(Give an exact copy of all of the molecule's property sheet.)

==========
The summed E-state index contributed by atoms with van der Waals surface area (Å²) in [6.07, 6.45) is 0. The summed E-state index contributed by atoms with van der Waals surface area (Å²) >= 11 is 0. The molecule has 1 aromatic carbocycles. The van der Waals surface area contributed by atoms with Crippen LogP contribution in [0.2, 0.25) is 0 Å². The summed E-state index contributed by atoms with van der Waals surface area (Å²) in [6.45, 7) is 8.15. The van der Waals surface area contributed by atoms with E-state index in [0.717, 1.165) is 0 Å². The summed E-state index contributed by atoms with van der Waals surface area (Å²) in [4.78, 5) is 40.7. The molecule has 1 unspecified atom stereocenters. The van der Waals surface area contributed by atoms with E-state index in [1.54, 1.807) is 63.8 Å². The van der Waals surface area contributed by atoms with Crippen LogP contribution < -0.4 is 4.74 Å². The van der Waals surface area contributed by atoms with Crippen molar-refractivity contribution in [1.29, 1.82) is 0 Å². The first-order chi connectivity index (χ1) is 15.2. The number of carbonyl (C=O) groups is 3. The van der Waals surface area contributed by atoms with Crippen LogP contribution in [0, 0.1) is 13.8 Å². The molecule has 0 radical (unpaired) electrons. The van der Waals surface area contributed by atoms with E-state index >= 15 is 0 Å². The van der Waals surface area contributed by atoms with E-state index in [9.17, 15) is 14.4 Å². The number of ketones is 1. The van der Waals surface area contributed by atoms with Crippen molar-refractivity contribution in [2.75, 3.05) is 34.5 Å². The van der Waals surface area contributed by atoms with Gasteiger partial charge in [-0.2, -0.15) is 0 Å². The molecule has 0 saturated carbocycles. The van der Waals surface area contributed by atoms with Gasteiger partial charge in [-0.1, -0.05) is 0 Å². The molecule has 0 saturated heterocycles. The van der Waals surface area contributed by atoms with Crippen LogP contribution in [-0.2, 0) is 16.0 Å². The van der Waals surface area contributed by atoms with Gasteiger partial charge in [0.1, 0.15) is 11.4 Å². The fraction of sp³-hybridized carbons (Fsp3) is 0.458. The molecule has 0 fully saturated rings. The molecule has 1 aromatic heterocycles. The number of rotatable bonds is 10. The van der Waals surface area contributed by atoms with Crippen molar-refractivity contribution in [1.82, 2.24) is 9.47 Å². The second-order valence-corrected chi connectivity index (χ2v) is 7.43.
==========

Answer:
The summed E-state index contributed by atoms with van der Waals surface area (Å²) in [6.07, 6.45) is 0. The summed E-state index contributed by atoms with van der Waals surface area (Å²) >= 11 is 0. The molecule has 1 aromatic carbocycles. The van der Waals surface area contributed by atoms with Crippen LogP contribution in [0.2, 0.25) is 0 Å². The summed E-state index contributed by atoms with van der Waals surface area (Å²) in [6.45, 7) is 8.15. The van der Waals surface area contributed by atoms with E-state index in [0.717, 1.165) is 0 Å². The summed E-state index contributed by atoms with van der Waals surface area (Å²) in [4.78, 5) is 40.7. The molecule has 1 unspecified atom stereocenters. The van der Waals surface area contributed by atoms with E-state index in [1.54, 1.807) is 63.8 Å². The van der Waals surface area contributed by atoms with Crippen LogP contribution < -0.4 is 4.74 Å². The van der Waals surface area contributed by atoms with Crippen molar-refractivity contribution in [1.29, 1.82) is 0 Å². The first-order chi connectivity index (χ1) is 15.2. The number of carbonyl (C=O) groups is 3. The van der Waals surface area contributed by atoms with Crippen LogP contribution in [0, 0.1) is 13.8 Å². The molecule has 0 radical (unpaired) electrons. The van der Waals surface area contributed by atoms with E-state index >= 15 is 0 Å². The van der Waals surface area contributed by atoms with E-state index in [9.17, 15) is 14.4 Å². The number of ketones is 1. The van der Waals surface area contributed by atoms with Crippen molar-refractivity contribution in [2.75, 3.05) is 34.5 Å². The van der Waals surface area contributed by atoms with Gasteiger partial charge in [-0.2, -0.15) is 0 Å². The molecule has 0 saturated carbocycles. The van der Waals surface area contributed by atoms with Gasteiger partial charge in [-0.1, -0.05) is 0 Å². The molecule has 0 saturated heterocycles. The van der Waals surface area contributed by atoms with Crippen LogP contribution in [-0.2, 0) is 16.0 Å². The van der Waals surface area contributed by atoms with Gasteiger partial charge in [0.1, 0.15) is 11.4 Å². The fraction of sp³-hybridized carbons (Fsp3) is 0.458. The molecule has 0 fully saturated rings. The molecule has 1 aromatic heterocycles. The number of rotatable bonds is 10. The van der Waals surface area contributed by atoms with Crippen molar-refractivity contribution in [1.82, 2.24) is 9.47 Å². The second-order valence-corrected chi connectivity index (χ2v) is 7.43.